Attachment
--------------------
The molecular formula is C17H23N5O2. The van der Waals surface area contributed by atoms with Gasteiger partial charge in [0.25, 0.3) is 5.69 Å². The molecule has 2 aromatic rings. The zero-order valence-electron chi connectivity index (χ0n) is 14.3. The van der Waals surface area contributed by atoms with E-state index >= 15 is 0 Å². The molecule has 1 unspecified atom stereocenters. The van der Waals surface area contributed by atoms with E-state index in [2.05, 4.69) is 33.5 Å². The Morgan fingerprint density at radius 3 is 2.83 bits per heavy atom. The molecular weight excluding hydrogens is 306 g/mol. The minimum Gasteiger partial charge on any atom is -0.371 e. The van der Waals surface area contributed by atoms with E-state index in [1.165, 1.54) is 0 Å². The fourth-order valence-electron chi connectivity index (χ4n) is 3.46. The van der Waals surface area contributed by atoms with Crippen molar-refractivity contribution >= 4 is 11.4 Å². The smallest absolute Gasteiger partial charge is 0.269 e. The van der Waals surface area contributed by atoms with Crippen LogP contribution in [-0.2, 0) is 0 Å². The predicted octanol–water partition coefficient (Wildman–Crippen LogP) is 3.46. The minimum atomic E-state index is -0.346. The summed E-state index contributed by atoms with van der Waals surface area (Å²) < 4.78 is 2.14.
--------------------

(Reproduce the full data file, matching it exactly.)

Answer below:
The molecular formula is C17H23N5O2. The van der Waals surface area contributed by atoms with Gasteiger partial charge in [0.25, 0.3) is 5.69 Å². The molecule has 2 aromatic rings. The zero-order valence-electron chi connectivity index (χ0n) is 14.3. The van der Waals surface area contributed by atoms with E-state index >= 15 is 0 Å². The molecule has 1 unspecified atom stereocenters. The van der Waals surface area contributed by atoms with E-state index in [2.05, 4.69) is 33.5 Å². The Morgan fingerprint density at radius 3 is 2.83 bits per heavy atom. The molecular weight excluding hydrogens is 306 g/mol. The minimum Gasteiger partial charge on any atom is -0.371 e. The van der Waals surface area contributed by atoms with E-state index in [1.165, 1.54) is 0 Å². The fourth-order valence-electron chi connectivity index (χ4n) is 3.46. The van der Waals surface area contributed by atoms with Crippen molar-refractivity contribution >= 4 is 11.4 Å². The smallest absolute Gasteiger partial charge is 0.269 e. The van der Waals surface area contributed by atoms with Crippen LogP contribution in [-0.2, 0) is 0 Å². The predicted octanol–water partition coefficient (Wildman–Crippen LogP) is 3.46. The minimum atomic E-state index is -0.346. The summed E-state index contributed by atoms with van der Waals surface area (Å²) < 4.78 is 2.14.